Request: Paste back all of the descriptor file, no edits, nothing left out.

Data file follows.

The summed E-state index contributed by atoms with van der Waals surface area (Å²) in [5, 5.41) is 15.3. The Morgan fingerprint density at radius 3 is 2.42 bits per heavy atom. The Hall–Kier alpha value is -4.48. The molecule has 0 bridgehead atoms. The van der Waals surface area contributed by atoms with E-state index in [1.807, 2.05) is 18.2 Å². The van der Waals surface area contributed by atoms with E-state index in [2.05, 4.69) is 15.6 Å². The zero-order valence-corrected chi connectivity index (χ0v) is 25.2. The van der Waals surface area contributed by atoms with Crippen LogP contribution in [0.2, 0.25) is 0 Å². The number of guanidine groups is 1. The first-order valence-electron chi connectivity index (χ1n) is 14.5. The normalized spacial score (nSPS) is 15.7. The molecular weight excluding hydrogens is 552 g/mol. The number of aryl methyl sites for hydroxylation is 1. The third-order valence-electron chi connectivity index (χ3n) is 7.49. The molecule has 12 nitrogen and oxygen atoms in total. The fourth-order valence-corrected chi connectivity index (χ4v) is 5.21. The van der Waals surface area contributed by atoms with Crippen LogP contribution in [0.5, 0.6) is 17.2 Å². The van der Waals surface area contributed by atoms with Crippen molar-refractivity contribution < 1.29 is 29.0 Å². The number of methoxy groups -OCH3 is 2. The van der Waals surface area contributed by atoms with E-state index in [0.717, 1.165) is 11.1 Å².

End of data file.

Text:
The summed E-state index contributed by atoms with van der Waals surface area (Å²) in [5, 5.41) is 15.3. The Morgan fingerprint density at radius 3 is 2.42 bits per heavy atom. The Hall–Kier alpha value is -4.48. The molecule has 0 bridgehead atoms. The van der Waals surface area contributed by atoms with E-state index in [1.807, 2.05) is 18.2 Å². The van der Waals surface area contributed by atoms with E-state index in [2.05, 4.69) is 15.6 Å². The zero-order valence-corrected chi connectivity index (χ0v) is 25.2. The van der Waals surface area contributed by atoms with Crippen LogP contribution in [0.2, 0.25) is 0 Å². The number of guanidine groups is 1. The first-order valence-electron chi connectivity index (χ1n) is 14.5. The normalized spacial score (nSPS) is 15.7. The molecular weight excluding hydrogens is 552 g/mol. The number of aryl methyl sites for hydroxylation is 1. The third-order valence-electron chi connectivity index (χ3n) is 7.49. The molecule has 12 nitrogen and oxygen atoms in total. The fourth-order valence-corrected chi connectivity index (χ4v) is 5.21. The van der Waals surface area contributed by atoms with Crippen LogP contribution in [0.5, 0.6) is 17.2 Å². The van der Waals surface area contributed by atoms with Crippen molar-refractivity contribution < 1.29 is 29.0 Å². The number of methoxy groups -OCH3 is 2. The van der Waals surface area contributed by atoms with E-state index in [0.717, 1.165) is 11.1 Å².